Volume 21, Number 7 - July 2005
|To Be Announced
To Be Announced
Thursday, July 21, 7:00 PM
The CACTUS Newsletter is a monthly publication, distributed to our members and other interested people. Visit the CACTUS Newsletter on the web at http://www.cactus.org/Newsletter/. There you will find archives of back issues, as well as instructions on how to subscribe to the e-mail distribution. We welcome newsletter submissions by our members. Please contact newsletter [at] cactus <dot> org for more information.
The program for July was not available at newsletter publication time. Be sure to join us at the meeting since even our ad-hoc topics are generally interesting and informative.
The next CACTUS meeting will be held on Thursday, July 21, 2005 at 7:00 PM (doors open at 6:30 PM for pizza and informal discussion), in the auditorium of UT Applied Research Laboratories. (See end of newsletter for directions to the facility).
Using his notes president Randy Zagar opened the meeting with a greeting to members and visitors explaining what CACTUS meant, our purpose, and our meeting schedule. He noted the elaborate drawing showing the hardware configuration used for the evening's demonstration of VoIP that Gil Kloepfer had put on the chalk board. Gil remarked that it wasn't more sophisticated than the previous demo, he just drew it on the board this time. Marc Scarborough announced that his employer was looking for someone for a short contract job. Gil mentioned that ARL:UT also had two positions open: one for a programmer in his department using Java and Python, and another for a system administrator in one of the research groups. Someone noted that M. H. Khan had forwarded a link from Kelly who was looking for a Unix system administrator for less than $10.50 per hour. Gil wanted to know if anybody applied for that position.
Before the presentation, Lenny Tropiano (one partner of VoIPing, LLC, one of CACTUS' sponsors) explained that he acquired some VoIP-related equipment when his previous employer, RockSteady Networks (formerly a CACTUS sponsor), fizzled out in December of 2004. Lenny ended up with a surplus of equipment at home, including a Cisco IP telephone (still worth about $200 on Ebay) and generic FXO (telephone line) interface card that would work with the Asterisk Open Source PBX. To help provide additional funding for pizza and programs, and to encourage others to get started with Asterisk, Lenny donated these two items to CACTUS for a raffle during the meeting (tickets were $5 each). He sold $105 worth of tickets to benefit the CACTUS treasury. Lenny explained that the drawing would take place at the end of the meeting.
Randy Zagar noted that one of the mirrored drives on Bubba was having spindle problems and won't reboot without human intervention. He explained that Tim Wood of Newisys had agreed to RMA the drive for CACTUS. Randy spoke for a minute about the June issue of Linux Journal, which had a story about cities deploying WiFi.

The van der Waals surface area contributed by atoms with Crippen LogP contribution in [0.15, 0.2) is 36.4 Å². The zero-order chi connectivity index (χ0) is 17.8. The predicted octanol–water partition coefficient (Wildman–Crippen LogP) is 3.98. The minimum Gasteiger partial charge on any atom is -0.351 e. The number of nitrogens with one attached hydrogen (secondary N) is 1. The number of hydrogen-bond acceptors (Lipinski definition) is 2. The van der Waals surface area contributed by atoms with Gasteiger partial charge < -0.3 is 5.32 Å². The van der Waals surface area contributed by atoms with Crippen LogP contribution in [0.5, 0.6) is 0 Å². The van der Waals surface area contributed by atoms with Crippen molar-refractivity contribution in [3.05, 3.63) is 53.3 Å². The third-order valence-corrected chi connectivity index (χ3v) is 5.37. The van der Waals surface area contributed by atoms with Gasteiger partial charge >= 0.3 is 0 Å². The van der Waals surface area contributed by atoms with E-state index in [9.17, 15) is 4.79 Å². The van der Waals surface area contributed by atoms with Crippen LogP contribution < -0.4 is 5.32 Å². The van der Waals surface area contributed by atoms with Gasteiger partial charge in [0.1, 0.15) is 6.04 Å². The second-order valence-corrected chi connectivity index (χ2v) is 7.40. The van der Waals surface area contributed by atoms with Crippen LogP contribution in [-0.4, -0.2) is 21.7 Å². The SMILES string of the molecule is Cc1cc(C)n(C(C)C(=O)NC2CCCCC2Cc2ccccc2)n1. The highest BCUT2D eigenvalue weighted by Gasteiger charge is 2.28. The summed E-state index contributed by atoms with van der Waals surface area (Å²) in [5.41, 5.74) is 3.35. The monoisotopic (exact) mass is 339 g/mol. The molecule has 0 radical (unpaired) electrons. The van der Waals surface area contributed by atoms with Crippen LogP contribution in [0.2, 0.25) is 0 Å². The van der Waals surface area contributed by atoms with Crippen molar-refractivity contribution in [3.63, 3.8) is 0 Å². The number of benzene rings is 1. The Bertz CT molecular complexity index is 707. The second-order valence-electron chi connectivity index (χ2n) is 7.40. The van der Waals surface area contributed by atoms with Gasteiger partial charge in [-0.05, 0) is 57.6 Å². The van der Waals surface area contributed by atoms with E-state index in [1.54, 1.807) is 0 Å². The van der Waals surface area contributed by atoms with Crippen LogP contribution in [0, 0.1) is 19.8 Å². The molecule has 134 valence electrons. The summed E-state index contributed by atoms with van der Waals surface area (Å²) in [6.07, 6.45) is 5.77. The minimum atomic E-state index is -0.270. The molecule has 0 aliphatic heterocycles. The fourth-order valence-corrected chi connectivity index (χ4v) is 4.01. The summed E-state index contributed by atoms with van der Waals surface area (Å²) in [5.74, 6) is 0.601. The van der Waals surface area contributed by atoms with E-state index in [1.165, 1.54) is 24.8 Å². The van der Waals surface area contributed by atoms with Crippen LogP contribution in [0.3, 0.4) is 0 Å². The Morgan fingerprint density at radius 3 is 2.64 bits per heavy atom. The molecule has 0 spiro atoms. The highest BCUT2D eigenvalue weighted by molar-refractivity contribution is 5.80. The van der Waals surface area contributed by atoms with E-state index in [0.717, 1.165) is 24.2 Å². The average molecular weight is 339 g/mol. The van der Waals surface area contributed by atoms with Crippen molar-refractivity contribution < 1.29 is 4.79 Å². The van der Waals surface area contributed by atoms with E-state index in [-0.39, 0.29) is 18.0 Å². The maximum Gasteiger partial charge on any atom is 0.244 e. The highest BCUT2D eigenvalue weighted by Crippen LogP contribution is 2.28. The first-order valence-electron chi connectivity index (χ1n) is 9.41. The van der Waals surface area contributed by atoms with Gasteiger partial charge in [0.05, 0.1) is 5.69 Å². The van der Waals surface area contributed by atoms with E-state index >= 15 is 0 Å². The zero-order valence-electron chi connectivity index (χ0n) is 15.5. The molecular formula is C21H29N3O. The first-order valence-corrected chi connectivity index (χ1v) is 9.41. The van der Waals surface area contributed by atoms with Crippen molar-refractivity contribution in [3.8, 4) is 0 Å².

Treasurer Johnny Long was not present, but membership Luis Basto noted that he had checks for CACTUS. Luis complained that he was getting SPAM from people claiming to be Gil. This invoked a long discussion of qmail and SPAM filters. The membership agreed that a five second delay for an OK on the CACTUS mail server would be acceptable and useful in blocking certain mail attacks. They also liked the idea of responding with a "service not available" message the first time an unknown server connected.
Program chair John Christy mentioned that IBM has agreed to come back for another presentation. Someone asked Chris Boyd of Midas Networks if he ever got the right-of-way for his fiber connection. Chris retold the story adding a happy ending. This inspired Lindsay Haisley to ask, "Midas, I've heard good things about them. How do you like them?" Chris responded, "They're so good, that I founded the company."
Gil Kloepfer mentioned Luis Basto's newsletter contribution (that unfortunately didn't make the newsletter) about the telecom bill before the Texas Legislature. M. H. Khan asked about the status of the IBM 43P workstation that he had donated to CACTUS. John Christy has it and has installed AIX 4.3. There was some discussion about whether it can run later versions. Chris Boyd volunteered to stick it in a rack at Midas Networks.
Finally, Randy Zagar asked the membership if anyone was interested in bringing up the Open Solaris code on a CACTUS box. No one volunteered.
Randy then introduced Gil for the evenings VoIP demonstration. Gil Kloepfer gives a detailed report elsewhere in this newsletter.
And proving that God can occasionally reward the beneficent, Chris Boyd won the VoIP hardware raffle!
Thanks to Gil Kloepfer for the encore presentation, and to Lenny Tropiano for the successful raffle.
As you may remember from last month's newsletter, Bubba has been having hard disk troubles... Last month, Bubba wouldn't reboot automatically because its RAID controller felt that hard drive #2 was going to fail sometime in the near future...
I don't know about the rest of you, but I thought hardware RAID was supposed to let things operate normally AFTER a failure, not cause things to operate AB-normally before an actual failure occurs...
Tim Wood at Newisys was very helpful and provided a replacement drive for us, but the RAID controller wouldn't let me recreate the RAID mirror because it wasn't the exact same model as the original hard drive...
Ugh. This isn't the easiest RAID controller I've ever dealt with, but it's not the MOST difficult. IBM's ServeRAID controllers are the worst, but that's a story for another time...